Thornton has plenty of water — it’s just in the wrong place. And that’s a very Colorado story. |

Thornton has plenty of water — it’s just in the wrong place. And that’s a very Colorado story.

As drought and unbridled population expansion stretch state water demand beyond the supply, Thornton’s plan-ahead vision is blocked at every turn.

Michael Booth
The Colorado Sun
A view of Water Storage and Supply Company Reservoir #3 north of Fort Collins. About 80% of the water falls in the Western Slope while 80% of the state population live on the eastern side of the Continental Divide relying on the water.
Valerie Mosley/Special to the Colorado Sun

TED’S PLACE — Thornton needs water. Developers are scrapping homebuilding projects out of fears that the city can’t guarantee them a water tap in the next few years. Thornton has water.

It’s waiting here at a headgate where the Cache la Poudre’s pristine high Rockies snowmelt is siphoned off into a farm ditch and reservoir network, 70 miles north of Thornton in western Larimer County. Thornton secretly started buying the water off farmland far from home in 1986, and now owns about 19,000 acres — and the accompanying water shares — across Larimer and Weld counties.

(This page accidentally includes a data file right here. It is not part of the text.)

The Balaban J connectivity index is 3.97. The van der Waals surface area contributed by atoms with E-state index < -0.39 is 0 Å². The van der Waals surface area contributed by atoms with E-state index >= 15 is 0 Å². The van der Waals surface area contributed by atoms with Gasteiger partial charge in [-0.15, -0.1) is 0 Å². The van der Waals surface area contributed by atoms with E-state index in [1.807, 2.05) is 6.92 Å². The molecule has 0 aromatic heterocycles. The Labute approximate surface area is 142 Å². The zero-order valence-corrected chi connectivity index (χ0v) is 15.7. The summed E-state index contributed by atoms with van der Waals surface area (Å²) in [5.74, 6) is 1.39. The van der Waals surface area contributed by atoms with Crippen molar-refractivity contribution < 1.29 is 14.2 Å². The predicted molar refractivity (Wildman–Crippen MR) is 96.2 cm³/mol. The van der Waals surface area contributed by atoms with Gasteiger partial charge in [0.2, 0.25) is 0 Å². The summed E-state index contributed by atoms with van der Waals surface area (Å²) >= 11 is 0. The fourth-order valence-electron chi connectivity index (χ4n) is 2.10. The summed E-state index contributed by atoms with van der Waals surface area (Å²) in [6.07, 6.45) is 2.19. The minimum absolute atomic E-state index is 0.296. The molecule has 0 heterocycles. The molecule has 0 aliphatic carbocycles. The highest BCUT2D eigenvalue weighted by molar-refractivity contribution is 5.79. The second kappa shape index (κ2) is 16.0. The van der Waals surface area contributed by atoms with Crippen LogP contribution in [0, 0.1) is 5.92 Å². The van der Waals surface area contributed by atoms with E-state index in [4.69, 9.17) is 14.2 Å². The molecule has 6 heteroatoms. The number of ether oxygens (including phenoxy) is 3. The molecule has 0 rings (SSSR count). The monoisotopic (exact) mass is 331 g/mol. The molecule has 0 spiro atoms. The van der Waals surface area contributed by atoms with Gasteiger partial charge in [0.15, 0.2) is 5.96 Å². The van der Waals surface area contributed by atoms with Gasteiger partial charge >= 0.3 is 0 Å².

Thornton needs a way to get its priceless water.

Weld County is fine with 50 miles of pipeline to convey the good stuff south toward the Denver suburbs.

Asked by Thornton to host the first six miles of that pipeline, Larimer County is a “no.” Sue them? Thornton tried. Hard “no.”

Put your water down the Poudre River, some helpful environmental groups are telling Thornton. Colorado has been draining and abusing the Poudre for more than a century, they point out. The river could use a revival, they say, and at the other end, Thornton gets its water.


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